PLC Plus Fly Ash Equals Greener Iowa Pavements
U.S. Route 30 was originally constructed as a part of the Lincoln Highway, the first transcontinental highway in the United States which spanned from New York to San Francisco. A route through Iowa was chosen because of the important link between Omaha, Nebraska, and Chicago, Illinois. It is maintained by the Iowa DOT, and over the years, long sections have been upgraded to a four-lane expressway to meet the needs of increasing traffic.
As part of the route’s improvements, four miles east of Ames were repaved in 2013 with a 10 ½ in. doweled PLC concrete pavement, covering two eastbound lanes with turn lanes.
In 2012, after testing was completed for sulfate resistance on the Type IL cement, the Iowa DOT approved it for use in all concrete mixtures for any of their paving applications. Of note, this concrete mixture is a ternary blend, meaning it has three cementitious components. The PLC accounts for two of them (clinker with 10% limestone), and an additional 20% Class C fly ash. Compared to a portland cement-only mix, this mix is estimated to further reduce CO2 emissions by 25-30%. The contractor didn’t notice any difference in placement or performance over the usual Type I/II plus fly ash mix they use.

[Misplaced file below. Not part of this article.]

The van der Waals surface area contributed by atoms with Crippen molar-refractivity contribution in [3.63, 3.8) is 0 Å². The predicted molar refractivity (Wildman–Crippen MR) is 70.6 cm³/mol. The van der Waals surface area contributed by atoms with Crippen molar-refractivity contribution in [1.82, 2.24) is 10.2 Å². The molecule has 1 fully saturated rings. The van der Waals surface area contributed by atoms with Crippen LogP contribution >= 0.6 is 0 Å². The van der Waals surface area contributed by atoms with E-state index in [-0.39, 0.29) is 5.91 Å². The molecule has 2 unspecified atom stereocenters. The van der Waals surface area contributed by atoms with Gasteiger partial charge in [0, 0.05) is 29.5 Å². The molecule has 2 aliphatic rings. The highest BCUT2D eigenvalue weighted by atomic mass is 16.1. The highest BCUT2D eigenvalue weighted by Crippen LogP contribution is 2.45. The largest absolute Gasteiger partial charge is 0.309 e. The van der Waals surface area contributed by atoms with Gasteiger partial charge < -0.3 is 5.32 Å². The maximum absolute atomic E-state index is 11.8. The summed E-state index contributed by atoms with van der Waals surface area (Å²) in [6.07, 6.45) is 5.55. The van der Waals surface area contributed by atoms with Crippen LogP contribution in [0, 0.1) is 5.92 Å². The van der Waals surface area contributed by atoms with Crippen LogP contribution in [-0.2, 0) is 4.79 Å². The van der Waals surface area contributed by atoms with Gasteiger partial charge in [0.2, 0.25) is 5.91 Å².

Immediately following the highway improvement, the PLC/fly ash mixture was also used for a 6 in. plain pavement at the Central Iowa Expo Center in Boone, IA.
Near Boone, IA to the west, the ternary concrete mixture used by the Iowa DOT contained 20% Class C Fly Ash. The full project used approximately 21,806 cubic yards of concrete requiring 4,823 tons of Type IL(10) cement. This concrete mixture with PLC and the addition of fly ash allowed the paving contractor to haul the concrete 19 miles to the second pavement project near the Central Iowa Expo Center without the need to relocate the paving concrete plant. Both pavements were complete within the span of a month and will serve the surrounding communities for decades to come.